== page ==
We are writing from the Milgis Trust… Below is our Managers report on the issue, after he visited the sites, he also met with the community and tried to gather what ever information he could……

massive destruction.jpg



Plots cleared -9 and 11 more marked for clearing

Plots size approximate -60 m. diameter,

aprox no of trees cut down-234

Site visit

On visiting the site we saw the magnitude of the damage caused. Huge trees were felled and from the way the logs were cut it seemed there was some preparation for selling the logs. Majority were cut to similar sizes 2-3 feet long and arranged according to lengths. Some logs had numbers written on them.

Hundreds of plastic bands used for marking plots boundaries were all over the forest. This poses a danger to the wildlife in the area, who could feed on the bands.

Lots of painted pieces of wood used as pegs are also scattered all over the forest. This is a serious pollutant to the area and could cause contamination of the Ngeny river water once washed down stream when it rains. This also poses a danger to the users of the river water.

Our concern/worry

Matthews forest is one of the few remaining pristine forests in

, where human activities have not extended its destructive hand. This forest is the source of
the only permanent river in the area. Allowing such magnitude of destruction in the name of “research” poses a great danger to the survival of the communities that depend on it for water and to the wildlife that lives in the area, also rare species like the Debrazza monkeys. Also there are huge areas that have been burnt over the last few years, if he needs areas with out trees he could use these…

Moses Lesoloyia …Manager Milgis Trust

9 areas of aprox 60 meters diameter already cut...jpg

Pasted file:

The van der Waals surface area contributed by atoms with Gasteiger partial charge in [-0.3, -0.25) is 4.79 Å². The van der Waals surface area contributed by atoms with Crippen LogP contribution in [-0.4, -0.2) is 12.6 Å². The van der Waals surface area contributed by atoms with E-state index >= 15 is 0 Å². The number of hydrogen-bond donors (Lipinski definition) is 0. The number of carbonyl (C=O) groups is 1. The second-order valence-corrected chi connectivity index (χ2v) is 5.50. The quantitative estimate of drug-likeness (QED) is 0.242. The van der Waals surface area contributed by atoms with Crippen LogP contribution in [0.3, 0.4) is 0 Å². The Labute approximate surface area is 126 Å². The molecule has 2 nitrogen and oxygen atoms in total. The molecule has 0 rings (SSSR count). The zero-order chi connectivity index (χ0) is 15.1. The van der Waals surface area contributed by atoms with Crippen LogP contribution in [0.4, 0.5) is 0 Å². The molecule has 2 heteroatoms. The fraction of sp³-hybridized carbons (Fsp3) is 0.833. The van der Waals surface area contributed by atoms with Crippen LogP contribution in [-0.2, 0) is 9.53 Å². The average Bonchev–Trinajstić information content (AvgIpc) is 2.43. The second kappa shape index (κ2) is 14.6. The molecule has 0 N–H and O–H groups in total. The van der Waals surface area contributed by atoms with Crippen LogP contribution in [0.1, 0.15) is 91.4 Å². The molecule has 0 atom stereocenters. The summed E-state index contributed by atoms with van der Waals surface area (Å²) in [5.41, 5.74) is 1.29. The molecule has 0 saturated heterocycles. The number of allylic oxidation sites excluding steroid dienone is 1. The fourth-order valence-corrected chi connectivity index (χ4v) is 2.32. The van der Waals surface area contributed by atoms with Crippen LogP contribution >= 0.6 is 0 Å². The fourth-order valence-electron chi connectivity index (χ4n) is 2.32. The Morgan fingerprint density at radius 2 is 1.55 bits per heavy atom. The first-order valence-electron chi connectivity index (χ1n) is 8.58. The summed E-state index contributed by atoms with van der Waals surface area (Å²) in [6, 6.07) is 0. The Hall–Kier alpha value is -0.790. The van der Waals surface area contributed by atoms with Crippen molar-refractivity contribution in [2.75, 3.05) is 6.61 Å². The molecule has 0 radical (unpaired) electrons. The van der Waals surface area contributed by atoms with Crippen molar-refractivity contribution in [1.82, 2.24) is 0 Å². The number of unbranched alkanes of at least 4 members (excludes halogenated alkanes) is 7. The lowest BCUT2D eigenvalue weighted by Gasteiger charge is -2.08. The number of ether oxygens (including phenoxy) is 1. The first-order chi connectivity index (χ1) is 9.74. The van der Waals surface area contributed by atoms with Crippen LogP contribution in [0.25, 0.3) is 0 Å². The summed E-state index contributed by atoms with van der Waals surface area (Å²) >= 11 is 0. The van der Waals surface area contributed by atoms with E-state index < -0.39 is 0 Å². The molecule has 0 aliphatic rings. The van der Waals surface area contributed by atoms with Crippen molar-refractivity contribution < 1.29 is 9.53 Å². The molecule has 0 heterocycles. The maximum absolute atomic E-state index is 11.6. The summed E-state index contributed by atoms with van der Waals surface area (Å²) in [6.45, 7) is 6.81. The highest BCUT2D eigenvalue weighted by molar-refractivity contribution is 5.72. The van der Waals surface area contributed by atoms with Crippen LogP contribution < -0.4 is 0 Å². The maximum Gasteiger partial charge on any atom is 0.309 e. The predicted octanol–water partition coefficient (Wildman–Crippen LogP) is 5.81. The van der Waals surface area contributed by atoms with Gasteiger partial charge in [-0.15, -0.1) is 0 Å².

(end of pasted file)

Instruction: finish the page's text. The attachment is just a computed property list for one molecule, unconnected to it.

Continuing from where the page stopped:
9/11/08 Thank you for your email. Over the next few days, I will talk to his thesis adviser, as well as other faculty on his thesis committee, about his research project and get back to you shortly. Head of dept..

Sent: Saturday, November 22, 2008 4:16 PM
Subject: Matthews research?

To..Head of dept, I am a little disappointed that we haven’t heard a word from any one from the university, on what is going on with this research in the Matthews range… This is now becoming a huge issue in Kenya, it has been brought up in parliament, and we are wondering why so many trees have to be cut down for research…There are hundreds of Americans supporting the Milgis trust, and other conservation projects to save these mountains, and there is an American university seemingly quite happy to let this go on… We are incredibly disappointed…Please get back to me what is going on and what this research is all about…

Dear Ms. Helen Douglas-Dufresne,
Thanks for the email. Since your first email of November 8th, and my reply, I have met twice with the researchers thesis adviser and one member of his thesis committee. The researchers adviser is in the process of writing a letter and has promised he would reply to you shortly.
Sincerely yours,

Sent: Monday, November 24, 2008 10:12 AM
Subject: Re: Matthews research
Thank you again for your reassuring reply… We are sorry about this.. But we are genuinely concerned, about this situation… Nobody can understand why L. needs to cut some of them huge trees down, and clear big patches of forest, for research in this day and age where ALL forests in Africa are threatened…There has been massive fires in the Matthews mountains over the years if he needs places where there are no trees can’t he go and find these areas… What on earth is he studying??…Its actually an embarrassment … We are working really hard to save these forests, and this guy comes and does this…Hundreds of thousands of Nomadic people, and wildlife, rely on the water that flows out of these forests…the Nugent being one of the most important rivers flowing out of the Matthews…
There seems to have been large amounts of money available and or handed out to various people… Really and truly what is the motive.?.. yours Helen
To be continued tomorrow… with more correspondence from the thesis adviser..and more photos..